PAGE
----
Russia’s communications agency, Roskomnadzor, has declared that it will also block Instagram, just a week after banning Facebook. While the government previously blamed the ban on Facebook on “discrimination against Russian media,” this time it claims it’s due to a decision by parent company Meta instructing moderators to allow posts calling for violence against Russian soldiers if they come from specific countries, including Ukraine.

“This decision will shut 80 million in Russia off from one another, and from the rest of the globe,” Instagram CEO Adam Mosseri stated in a tweet. “80 percent of people in Russia follow an Instagram account outside their country.” This is incorrect.”

The following is a Google translation of the agency’s statement:

As you may be aware, Meta Platforms Inc. made an unusual decision on March 11 by permitting content containing incitement for violence against Russian nationals to be posted on its social media platforms Facebook and Instagram.

Messages encouraging and inspiring violent crimes against Russians are circulating on the Instagram social network, prompting the Russian Prosecutor General’s Office to propose that Roskomnadzor restrict access to the platform.

Because it will take time for active Instagram users to transfer their photo and video materials to other social networks and notify their contacts and subscribers, Roskomnadzor decided to finish the procedure for imposing restrictions on Instagram access at 00:00 on March 14, giving users an extra 48 hours of grace.

The government’s decision ignores the fact that Russian oligarchs have used Instagram to express their opposition to the invasion. This includes the children of oligarchs who have grown into social media influencers with large followings, such as Sofia Abramovich, daughter of billionaire Roman Abramovich, who reportedly shared a message saying, “the biggest and most successful lie of Kremlin propaganda is that most Russians stand with Putin.” One of the most prominent dissidents is banker Oleg Tinkov, who was once Russia’s 15th wealthiest person, with a message that concluded, “We are against this war!”

In terms of Meta’s “unique” content filtering decision, Vice reported last summer that the country’s southwest region of Khuzestan made a similar choice to temporarily allow content including “death to Khamenei” demands and shouting during a period of protests.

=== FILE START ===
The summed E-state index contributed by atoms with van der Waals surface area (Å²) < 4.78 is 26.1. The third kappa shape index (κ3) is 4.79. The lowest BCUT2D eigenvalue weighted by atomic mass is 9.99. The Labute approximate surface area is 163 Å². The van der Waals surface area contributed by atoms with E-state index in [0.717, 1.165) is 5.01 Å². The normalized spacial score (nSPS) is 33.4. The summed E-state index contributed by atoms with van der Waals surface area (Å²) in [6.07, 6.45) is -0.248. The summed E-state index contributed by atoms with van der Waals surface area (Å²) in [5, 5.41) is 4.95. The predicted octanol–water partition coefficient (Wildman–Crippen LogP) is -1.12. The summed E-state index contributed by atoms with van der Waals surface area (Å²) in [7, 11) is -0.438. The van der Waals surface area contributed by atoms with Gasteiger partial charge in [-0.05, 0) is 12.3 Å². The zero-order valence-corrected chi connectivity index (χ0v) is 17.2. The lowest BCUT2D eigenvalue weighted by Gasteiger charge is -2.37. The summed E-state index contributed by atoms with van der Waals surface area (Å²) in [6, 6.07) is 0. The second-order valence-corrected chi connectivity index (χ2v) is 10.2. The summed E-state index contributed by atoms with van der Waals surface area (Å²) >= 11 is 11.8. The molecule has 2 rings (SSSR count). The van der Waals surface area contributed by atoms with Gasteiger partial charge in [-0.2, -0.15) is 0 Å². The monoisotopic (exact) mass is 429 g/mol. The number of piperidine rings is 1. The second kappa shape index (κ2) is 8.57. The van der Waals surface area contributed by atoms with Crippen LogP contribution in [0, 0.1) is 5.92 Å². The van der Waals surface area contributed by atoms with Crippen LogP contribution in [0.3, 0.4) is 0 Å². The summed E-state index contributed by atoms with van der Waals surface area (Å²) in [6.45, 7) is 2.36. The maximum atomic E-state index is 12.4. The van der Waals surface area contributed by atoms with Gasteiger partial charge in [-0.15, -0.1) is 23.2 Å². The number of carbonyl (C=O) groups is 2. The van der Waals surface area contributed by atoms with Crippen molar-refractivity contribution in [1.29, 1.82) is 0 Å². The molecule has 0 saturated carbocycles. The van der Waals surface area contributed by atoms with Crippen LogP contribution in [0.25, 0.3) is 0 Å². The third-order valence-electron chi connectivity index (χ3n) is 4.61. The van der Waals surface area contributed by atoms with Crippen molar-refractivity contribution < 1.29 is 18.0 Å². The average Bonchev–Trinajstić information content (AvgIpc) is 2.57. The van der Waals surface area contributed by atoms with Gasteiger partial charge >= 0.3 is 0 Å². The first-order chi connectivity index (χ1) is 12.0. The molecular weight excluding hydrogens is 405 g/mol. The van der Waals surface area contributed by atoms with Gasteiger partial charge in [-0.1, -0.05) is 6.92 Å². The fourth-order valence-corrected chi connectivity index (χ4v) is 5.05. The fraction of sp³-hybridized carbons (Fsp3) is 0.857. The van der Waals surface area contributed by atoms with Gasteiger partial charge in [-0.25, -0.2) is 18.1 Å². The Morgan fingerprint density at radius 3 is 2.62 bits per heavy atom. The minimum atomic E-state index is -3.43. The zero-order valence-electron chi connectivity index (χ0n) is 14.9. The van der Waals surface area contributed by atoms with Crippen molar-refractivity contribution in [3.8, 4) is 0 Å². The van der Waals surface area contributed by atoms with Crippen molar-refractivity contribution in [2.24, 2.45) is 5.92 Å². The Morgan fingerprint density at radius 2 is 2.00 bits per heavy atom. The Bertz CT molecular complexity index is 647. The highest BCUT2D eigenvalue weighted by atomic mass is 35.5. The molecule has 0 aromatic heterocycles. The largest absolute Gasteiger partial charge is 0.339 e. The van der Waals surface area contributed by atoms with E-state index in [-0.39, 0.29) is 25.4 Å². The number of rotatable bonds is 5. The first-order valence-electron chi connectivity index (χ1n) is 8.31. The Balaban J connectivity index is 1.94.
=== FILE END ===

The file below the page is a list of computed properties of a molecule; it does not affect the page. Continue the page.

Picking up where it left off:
The announcement of the ban comes just days after Meta announced plans for Instagram to label state media outlets and that it is “hiding information about people’s followers, who they’re following, and people who are following each other for private accounts based in these two countries” in Russia and Ukraine.

The ban will not take effect until March 14th, according to Russian state-run news outlet RIA Novosti, and it will not apply to WhatsApp, which is also owned by Meta. Russian government officials threatened a ban earlier in the day, asking that Meta confirm or dispute the information initially published by Reuters.

“As a result of the Russian invasion of Ukraine, we have temporarily made exemptions for forms of political expression that would typically breach our standards like aggressive rhetoric such as ‘death to the Russian invaders,'” Meta spokesperson Andy Stone stated last night. We will not tolerate credible threats of violence against Russian civilians.”

The company’s rules, according to Meta’s president of global relations Nick Clegg, are “centred on defending people’s right to speech as an expression of self-defense in response to a military invasion of their nation.” “We would now be eliminating content from ordinary Ukrainians expressing their opposition and indignation” to the Russian invasion, Clegg said, if Meta/Instagram followed its current practises without change. “This would rightly be considered as unacceptable.”

The temporary policy, according to Clegg, will only apply within Ukraine. “We have no beef with the Russian people,” he stated, adding that “on our platform, we will not accept Russophobia or any other type of discrimination, harassment, or violence directed against Russians.”

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